To the Deaf Community and Deaf Truckers:
Rights of Deaf Truckers (RDT) and Colleagues Admins have not given up on any of the deaf people who want to become truck drivers. We are aware that Federal Motor Carrier Safety Administration (FMCSA) do have some future plans to remove the 40 DB hearing loss and few other regulations of the FMCSA. No one at this time knows where FMCSA are in the process removing these policies. In the meaning time, things are changing but not as fast as we were hoping for.
Currently, RDT has been receiving emails and conversations from deaf people who are waiting for their waiver. We apology for the delay in the process, but that is beyond our control. If RDT Admins look back in history of RDT, the first announcement from National Association of the Deaf (NAD) took almost a year before the 40 trucker’s waiver was announced. RDT had to wait another 9 months before the approval was announced. As a result, RDT learned that in the federal level of the government moves slower than what the local truckers would prefer.
Our last email from FMCSA was on January 30, 2013 and they said, “We will soon have the application information for a Hearing exemption posted on our FMCSA website for download. If you know of others prior to that time who wish to apply for an exemption, you can have them email email@example.com and ask for a Hearing exemption application.”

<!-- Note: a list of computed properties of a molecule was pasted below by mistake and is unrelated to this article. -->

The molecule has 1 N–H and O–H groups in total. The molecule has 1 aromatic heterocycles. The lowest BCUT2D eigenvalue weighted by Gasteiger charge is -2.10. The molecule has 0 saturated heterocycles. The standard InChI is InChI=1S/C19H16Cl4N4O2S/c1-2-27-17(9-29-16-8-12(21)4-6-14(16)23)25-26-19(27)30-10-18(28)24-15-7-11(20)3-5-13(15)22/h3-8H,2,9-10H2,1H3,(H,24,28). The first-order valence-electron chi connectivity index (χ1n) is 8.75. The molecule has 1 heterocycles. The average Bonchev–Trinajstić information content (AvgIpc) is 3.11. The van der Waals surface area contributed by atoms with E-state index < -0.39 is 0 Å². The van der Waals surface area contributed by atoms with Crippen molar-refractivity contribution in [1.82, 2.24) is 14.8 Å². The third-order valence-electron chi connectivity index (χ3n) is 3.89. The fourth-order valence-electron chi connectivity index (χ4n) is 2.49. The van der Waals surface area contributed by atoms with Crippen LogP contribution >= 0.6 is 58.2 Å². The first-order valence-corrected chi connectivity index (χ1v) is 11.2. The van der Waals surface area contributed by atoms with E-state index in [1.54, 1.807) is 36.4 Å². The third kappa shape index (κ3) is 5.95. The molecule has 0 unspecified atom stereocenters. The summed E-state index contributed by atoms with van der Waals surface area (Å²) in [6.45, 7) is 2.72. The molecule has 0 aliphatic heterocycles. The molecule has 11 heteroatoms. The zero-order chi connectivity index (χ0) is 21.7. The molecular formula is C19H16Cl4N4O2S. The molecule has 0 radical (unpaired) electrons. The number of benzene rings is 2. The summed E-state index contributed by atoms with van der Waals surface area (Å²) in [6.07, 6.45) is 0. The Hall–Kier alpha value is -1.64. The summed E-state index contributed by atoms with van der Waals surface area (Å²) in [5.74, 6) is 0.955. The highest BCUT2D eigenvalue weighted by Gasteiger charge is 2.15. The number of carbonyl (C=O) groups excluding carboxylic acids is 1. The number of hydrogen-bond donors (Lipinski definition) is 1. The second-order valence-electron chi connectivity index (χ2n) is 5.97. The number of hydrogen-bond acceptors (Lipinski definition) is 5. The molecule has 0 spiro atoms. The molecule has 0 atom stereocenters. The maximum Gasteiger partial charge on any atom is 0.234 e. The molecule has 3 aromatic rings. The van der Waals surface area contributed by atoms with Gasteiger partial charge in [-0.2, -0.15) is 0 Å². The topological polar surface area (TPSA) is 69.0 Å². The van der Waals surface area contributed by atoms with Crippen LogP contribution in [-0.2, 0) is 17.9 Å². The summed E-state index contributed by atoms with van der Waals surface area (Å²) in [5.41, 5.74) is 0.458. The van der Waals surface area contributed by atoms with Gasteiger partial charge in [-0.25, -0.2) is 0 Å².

In meaning time, RDT is not sure if the downloadable applications are now online for deaf people who want to continue or get their Commercial Driver’s License (CDL) this time. Our admins are aware that some people have been receiving an application, but there are currently many ways people are receiving their applications. At this time, the best way to receive your application is to emai the FMCSA Medical Team. If you have received one, that’s great. If you have not, please email FMCSA Medical office at firstname.lastname@example.org.
In the meaning time, while you are waiting. It might be a good idea to get in touch with NAD CDL lawyer named Thomas Knope at email@example.com. For the reason, he can assist you in the process. Due to his close ties with the FMCSA, he might know how to answer some questions quicker than RDT at this time. In addition, RDT is currently looking for ways to build their relationship with FMCSA and NAD to get answers for our Deaf Truckers United members and members of the deaf community as fast as we can. However, we are in the early stage of this process and hope that will happen someday soon.
If you would like RDT to be aware of your conversations, please email us and a copy of your letters, emails and conversations. You may also email to us with a cc in email. Our email is firstname.lastname@example.org.